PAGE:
Fact Checking and Information in the Age of Covid

A Research Paper by Jean Seaton, Amy Sippett and Ben Worthy, published by The Political Quarterly

The Covid‐19 pandemic has revealed and accelerated an information crisis as well as a health one. What we discover about Covid 19, how it spreads, to whom and why and how best to mitigate it—all depend on information. The essays in this special section, which this article introduces, explore the importance of information and the fundamental role of fact checkers in understanding how information flows, why mistakes are made, and how to counteract them. Fact checking as an idea and a practice emerged in the early twenty‐first century, developed as a positive beacon to counteract a growing sense that information could no longer be trusted. Now, more than a decade after its creation, fact checking sits within a far more complex and chaotic media context, and its expertise and understanding has never been so important. We need to understand what fact checkers do because they are grappling with how to tether us to reality.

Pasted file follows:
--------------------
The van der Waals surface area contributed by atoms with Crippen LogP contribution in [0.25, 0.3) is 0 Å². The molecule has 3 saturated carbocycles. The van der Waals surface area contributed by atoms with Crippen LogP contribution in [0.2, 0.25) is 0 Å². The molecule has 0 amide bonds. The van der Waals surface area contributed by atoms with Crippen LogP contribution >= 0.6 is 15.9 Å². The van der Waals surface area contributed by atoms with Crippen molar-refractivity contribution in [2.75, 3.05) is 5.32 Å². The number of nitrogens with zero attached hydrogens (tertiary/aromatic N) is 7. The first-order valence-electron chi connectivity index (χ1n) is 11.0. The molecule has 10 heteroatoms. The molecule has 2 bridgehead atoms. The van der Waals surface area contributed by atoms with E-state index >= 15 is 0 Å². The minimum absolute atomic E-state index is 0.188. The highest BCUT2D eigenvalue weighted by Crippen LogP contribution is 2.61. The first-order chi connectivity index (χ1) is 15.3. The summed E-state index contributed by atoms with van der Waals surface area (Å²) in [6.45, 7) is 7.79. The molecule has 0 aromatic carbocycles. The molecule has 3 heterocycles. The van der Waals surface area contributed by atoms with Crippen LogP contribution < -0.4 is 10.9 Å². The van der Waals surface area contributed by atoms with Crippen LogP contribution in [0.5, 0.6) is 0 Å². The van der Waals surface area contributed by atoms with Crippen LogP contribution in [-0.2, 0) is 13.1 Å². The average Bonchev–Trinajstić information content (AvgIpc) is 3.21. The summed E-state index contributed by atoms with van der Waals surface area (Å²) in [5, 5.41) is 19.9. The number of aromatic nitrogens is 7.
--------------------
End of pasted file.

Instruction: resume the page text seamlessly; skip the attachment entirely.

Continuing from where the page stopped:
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Jean Seaton

About Jean Seaton

Jean Seaton is Professor of Media History and the Official Historian of the BBC. She will publish in the Autumn of 2014 the next volume of the Corporations story, Holding the Line: the BBC and the Nation, taking Lord Asa Briggs work forward for Profile Books. This involves everything the BBC did in a tumultuous decade from the conflict in Northern Ireland, to the invasion of the Falklands, to Not the Nine O'Clock News, the Proms, the early music revolution, devolution, Dennis Potter's greatest plays, Attenborough's revolutionary series Life on Earth, and Radio 1s most influential moment, as well as the role of women in the Corporation, programmes for children and a tense and complicated relationship with the government. The history was given privileged access to BBC archives, but also gained privileged access to state papers. For the first time the Corporation's history is seen in the round. It has depended on several hundred interviews, and explores both the programme making decision that go into the making of an iconic Television series like John le Carre's Tinker Tailor Soldier Spy, but also the high politics around the imposition of the broadcasting ban.

Details

Author
Jean Seaton
Date
10 September 2020
Published By
The Political Quarterly
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